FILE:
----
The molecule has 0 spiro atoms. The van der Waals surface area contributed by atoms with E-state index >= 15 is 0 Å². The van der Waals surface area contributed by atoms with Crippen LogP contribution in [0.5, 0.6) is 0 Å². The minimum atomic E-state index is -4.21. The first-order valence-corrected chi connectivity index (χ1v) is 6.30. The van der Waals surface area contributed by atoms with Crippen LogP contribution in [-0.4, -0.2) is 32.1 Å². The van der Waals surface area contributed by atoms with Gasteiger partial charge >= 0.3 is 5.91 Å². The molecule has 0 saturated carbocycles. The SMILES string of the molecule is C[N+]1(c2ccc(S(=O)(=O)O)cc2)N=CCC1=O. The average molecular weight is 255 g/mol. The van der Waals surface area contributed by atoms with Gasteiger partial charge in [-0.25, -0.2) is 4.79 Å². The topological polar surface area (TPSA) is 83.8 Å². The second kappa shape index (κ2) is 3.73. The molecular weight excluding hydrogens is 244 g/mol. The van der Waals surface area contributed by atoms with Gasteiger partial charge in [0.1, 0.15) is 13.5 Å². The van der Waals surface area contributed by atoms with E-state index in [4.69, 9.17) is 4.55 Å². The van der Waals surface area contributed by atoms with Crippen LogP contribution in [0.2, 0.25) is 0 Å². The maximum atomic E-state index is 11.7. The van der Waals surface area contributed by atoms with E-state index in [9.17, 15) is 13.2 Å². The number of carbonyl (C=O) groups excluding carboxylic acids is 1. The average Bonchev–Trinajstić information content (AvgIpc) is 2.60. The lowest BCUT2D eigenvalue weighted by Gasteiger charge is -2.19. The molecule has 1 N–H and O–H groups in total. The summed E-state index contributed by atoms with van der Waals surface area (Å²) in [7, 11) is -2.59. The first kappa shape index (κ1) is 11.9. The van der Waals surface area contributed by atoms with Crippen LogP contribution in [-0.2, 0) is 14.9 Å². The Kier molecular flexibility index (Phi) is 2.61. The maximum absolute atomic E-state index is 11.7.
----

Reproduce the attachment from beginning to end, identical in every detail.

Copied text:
The molecule has 0 spiro atoms. The van der Waals surface area contributed by atoms with E-state index >= 15 is 0 Å². The van der Waals surface area contributed by atoms with Crippen LogP contribution in [0.5, 0.6) is 0 Å². The minimum atomic E-state index is -4.21. The first-order valence-corrected chi connectivity index (χ1v) is 6.30. The van der Waals surface area contributed by atoms with Crippen LogP contribution in [-0.4, -0.2) is 32.1 Å². The van der Waals surface area contributed by atoms with Gasteiger partial charge >= 0.3 is 5.91 Å². The molecule has 0 saturated carbocycles. The SMILES string of the molecule is C[N+]1(c2ccc(S(=O)(=O)O)cc2)N=CCC1=O. The average molecular weight is 255 g/mol. The van der Waals surface area contributed by atoms with Gasteiger partial charge in [-0.25, -0.2) is 4.79 Å². The topological polar surface area (TPSA) is 83.8 Å². The second kappa shape index (κ2) is 3.73. The molecular weight excluding hydrogens is 244 g/mol. The van der Waals surface area contributed by atoms with Gasteiger partial charge in [0.1, 0.15) is 13.5 Å². The van der Waals surface area contributed by atoms with E-state index in [4.69, 9.17) is 4.55 Å². The van der Waals surface area contributed by atoms with Crippen LogP contribution in [0.2, 0.25) is 0 Å². The maximum atomic E-state index is 11.7. The van der Waals surface area contributed by atoms with E-state index in [9.17, 15) is 13.2 Å². The number of carbonyl (C=O) groups excluding carboxylic acids is 1. The average Bonchev–Trinajstić information content (AvgIpc) is 2.60. The lowest BCUT2D eigenvalue weighted by Gasteiger charge is -2.19. The molecule has 1 N–H and O–H groups in total. The summed E-state index contributed by atoms with van der Waals surface area (Å²) in [7, 11) is -2.59. The first kappa shape index (κ1) is 11.9. The van der Waals surface area contributed by atoms with Crippen LogP contribution in [-0.2, 0) is 14.9 Å². The Kier molecular flexibility index (Phi) is 2.61. The maximum absolute atomic E-state index is 11.7.